Using an Interpreter in Your Classroom:
- Sign Language interpreters facilitates communication between an individual who is deaf/hard of hearing and a normally hearing individual. Their role is to "bridge the gap" between two individuals who do not share the same language and/or mode of communication.
- Relax. Using an interpreter is not meant to be difficult or overwhelming!
- A Sign Language Interpreter is licensed by the State of Arizona, credentialed, and bound by a code of confidentiality.
- Speak naturally. There is "lag time" involved between the spoken message and the interpretation; however, the interpreter will inform you to repeat something or slow down.
- Maintain eye contact with the Deaf student - the interpreter is there to facilitate the communication between yourself and the student.
- Don't ask any the interpreter any personal questions about the student. The interpreter is bound by a code of confidentiality and cannot repeat any information they have learned on previous interpreting jobs.
- American Sign Language is a language with its own unique grammar and syntax which bears no relation to spoken English.
- Do not say things that you do not want interpreted. The interpreter ethically must interpret everything they hear.
- If there are written materials for the student, ask the interpreter if he or she would like copies.
- During testing the interpreter will be available to interpret your instructions and the student’s questions concerning the test. Interpreters follow a National Code of Professional Conduct. The Interpreters will not interpret the test.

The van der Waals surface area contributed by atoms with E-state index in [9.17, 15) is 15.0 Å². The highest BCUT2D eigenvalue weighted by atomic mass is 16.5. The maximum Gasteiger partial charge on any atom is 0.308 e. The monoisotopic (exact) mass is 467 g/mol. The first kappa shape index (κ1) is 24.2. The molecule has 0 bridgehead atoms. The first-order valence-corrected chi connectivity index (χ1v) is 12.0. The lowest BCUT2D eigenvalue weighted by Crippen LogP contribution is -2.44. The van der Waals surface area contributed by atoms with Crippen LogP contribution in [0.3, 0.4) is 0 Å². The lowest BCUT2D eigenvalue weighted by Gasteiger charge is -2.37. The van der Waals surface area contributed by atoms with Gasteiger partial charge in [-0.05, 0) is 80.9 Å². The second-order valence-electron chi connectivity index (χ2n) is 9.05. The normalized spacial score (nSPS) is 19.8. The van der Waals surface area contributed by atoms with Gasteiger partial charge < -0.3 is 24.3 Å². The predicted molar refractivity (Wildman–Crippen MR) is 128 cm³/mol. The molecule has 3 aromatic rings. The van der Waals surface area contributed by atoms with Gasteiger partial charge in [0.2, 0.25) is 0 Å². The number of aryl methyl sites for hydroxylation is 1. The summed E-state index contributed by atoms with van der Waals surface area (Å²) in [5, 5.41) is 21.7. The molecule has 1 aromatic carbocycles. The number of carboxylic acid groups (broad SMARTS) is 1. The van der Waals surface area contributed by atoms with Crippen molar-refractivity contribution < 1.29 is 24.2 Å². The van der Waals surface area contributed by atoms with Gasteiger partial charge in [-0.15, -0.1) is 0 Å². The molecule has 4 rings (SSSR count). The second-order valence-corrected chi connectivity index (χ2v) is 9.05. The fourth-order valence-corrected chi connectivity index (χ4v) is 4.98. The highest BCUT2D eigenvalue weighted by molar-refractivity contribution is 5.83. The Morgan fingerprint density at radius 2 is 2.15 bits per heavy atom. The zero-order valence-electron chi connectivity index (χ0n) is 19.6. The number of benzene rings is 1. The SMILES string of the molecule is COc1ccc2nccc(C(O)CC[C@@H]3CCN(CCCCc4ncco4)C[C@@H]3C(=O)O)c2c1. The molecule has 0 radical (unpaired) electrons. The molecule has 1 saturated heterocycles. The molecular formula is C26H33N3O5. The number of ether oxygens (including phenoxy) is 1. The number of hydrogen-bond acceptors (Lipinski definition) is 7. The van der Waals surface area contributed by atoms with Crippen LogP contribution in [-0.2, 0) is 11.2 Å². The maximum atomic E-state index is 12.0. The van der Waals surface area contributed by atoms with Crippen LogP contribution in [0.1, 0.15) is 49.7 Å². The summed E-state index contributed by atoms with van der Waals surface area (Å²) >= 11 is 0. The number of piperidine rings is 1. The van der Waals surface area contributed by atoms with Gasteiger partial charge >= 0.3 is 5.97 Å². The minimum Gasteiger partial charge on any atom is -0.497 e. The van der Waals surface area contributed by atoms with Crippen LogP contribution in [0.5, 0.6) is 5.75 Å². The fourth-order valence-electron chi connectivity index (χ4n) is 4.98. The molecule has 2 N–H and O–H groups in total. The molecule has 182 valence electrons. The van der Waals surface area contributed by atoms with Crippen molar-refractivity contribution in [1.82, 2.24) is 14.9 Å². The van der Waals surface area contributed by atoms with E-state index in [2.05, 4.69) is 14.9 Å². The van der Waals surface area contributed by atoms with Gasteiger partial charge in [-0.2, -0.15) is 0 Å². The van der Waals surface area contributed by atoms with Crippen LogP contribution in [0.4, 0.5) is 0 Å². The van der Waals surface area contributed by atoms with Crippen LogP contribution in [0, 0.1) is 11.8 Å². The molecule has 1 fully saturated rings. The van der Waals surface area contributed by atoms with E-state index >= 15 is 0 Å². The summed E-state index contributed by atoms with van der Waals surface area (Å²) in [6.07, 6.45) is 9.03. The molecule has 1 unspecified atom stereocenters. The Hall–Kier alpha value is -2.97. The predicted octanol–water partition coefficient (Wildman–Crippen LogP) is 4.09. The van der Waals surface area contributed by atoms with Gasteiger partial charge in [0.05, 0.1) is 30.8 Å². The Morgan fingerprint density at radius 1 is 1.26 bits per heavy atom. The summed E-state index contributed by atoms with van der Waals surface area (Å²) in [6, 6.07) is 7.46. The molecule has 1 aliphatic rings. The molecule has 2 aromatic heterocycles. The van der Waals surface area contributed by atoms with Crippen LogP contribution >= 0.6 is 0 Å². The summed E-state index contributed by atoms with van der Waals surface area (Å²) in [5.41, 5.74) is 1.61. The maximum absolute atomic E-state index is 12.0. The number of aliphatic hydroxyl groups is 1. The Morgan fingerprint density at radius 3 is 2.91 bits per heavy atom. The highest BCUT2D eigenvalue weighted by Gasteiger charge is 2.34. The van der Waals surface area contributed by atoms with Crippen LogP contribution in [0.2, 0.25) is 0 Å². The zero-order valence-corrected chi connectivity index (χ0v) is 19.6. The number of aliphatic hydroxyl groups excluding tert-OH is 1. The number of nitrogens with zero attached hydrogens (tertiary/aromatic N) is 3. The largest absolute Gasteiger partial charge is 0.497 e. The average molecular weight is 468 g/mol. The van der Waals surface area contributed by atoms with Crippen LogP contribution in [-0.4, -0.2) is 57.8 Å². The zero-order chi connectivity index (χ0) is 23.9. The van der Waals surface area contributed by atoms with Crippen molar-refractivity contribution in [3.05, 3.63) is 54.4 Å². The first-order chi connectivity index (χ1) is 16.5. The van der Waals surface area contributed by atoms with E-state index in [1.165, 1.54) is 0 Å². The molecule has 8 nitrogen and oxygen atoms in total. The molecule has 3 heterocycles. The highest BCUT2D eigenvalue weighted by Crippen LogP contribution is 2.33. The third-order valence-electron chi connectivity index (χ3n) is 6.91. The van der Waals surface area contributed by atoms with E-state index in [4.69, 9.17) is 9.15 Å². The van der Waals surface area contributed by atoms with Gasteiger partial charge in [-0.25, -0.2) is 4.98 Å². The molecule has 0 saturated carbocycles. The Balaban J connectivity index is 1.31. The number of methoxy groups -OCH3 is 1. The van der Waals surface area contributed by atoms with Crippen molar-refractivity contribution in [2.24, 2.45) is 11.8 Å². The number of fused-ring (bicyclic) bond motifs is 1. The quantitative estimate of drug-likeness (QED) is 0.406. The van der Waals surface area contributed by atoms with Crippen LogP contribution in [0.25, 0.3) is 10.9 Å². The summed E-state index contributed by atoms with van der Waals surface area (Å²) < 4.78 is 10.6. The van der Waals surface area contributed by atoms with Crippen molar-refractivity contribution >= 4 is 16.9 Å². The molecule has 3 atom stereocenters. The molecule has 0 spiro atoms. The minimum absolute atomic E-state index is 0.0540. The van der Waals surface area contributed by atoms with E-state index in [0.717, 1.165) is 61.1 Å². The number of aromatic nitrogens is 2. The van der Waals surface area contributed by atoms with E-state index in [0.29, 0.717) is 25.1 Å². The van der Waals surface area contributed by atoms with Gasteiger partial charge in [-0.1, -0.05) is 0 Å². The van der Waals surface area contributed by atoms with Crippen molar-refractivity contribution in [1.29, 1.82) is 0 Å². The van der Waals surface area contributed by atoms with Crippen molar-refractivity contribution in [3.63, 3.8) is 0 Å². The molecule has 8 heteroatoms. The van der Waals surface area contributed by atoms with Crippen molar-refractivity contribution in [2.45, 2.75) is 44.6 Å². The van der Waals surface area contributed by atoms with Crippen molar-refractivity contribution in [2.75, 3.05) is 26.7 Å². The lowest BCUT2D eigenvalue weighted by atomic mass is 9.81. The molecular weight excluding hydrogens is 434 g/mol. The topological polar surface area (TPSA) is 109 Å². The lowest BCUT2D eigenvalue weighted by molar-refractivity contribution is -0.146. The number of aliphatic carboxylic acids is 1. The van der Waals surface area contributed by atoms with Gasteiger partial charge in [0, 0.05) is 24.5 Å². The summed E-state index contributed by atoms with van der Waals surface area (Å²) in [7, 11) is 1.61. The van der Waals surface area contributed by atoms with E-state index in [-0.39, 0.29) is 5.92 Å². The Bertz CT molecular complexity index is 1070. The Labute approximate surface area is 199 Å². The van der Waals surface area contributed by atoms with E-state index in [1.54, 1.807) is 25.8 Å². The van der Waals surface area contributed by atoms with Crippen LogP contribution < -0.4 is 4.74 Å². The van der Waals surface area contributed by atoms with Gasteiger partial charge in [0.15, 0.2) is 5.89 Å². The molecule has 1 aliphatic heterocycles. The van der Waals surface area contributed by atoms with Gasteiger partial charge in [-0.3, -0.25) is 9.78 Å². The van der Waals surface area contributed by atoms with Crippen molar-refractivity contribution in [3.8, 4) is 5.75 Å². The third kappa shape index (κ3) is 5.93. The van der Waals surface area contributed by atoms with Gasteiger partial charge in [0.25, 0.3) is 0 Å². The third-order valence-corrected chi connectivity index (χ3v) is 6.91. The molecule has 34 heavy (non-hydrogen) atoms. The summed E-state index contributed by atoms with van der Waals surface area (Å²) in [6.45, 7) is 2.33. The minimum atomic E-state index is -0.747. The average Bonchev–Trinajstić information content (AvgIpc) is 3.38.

- Longer class times and/or full-time interpreting schedules require the use of a team of two interpreters. Teaming allows the interpreters to switch primary and secondary roles every 15-20 minutes. This helps avoid physical damage to the interpreters (repetitive motion injury) and reduces mental fatigue, which causes degradation of the interpreted message for the student.
Captioning How-To & Resources:
Deaf and hard of hearing viewers are excluded without captions, which is both a legal, and an ethical problem. But in addition to that, studies show that captions are beneficial beyond just the deaf and hard of hearing population. Captions make it possible for people to view your video in sound-sensitive environments, like offices and libraries. Captions make it possible to view your video when they’re in noisy environments, such as restaurants, sports clubs and public transit. Captions help ESL viewers. Captions help when dialogue is spoken very quickly, or the speaker has an accent or mumbles, when there is background noise, and when the subject matter is complicated. Studies have shown captions increase viewer retention and user engagement, as well as SEO (search engine optimization). Captions are good for everybody.
Captioning Online Videos in YouTube Using a Transcript
Simply create a transcript of the video you post and upload that transcript, the voice recognition engine will put the timings in for you. Here are the steps to do it:
- Create your video.
- Create a transcript of your video and save it as a Rich Text Format file.
- Upload your video to YouTube.
- Go to the “My Videos” section of your YouTube account.
- Find the video you just uploaded.
- Select the “Captions” button.
- Select the “Add New Captions or Transcript” button.
- Browse to your transcript file.
- Select “Transcript file” with the radio buttons.
- Select “Upload file” button.
Here is another explanation from Digital Strategy of how captioning in YouTube works.
DRS101 – Faculty Canvas Course (Coming Soon)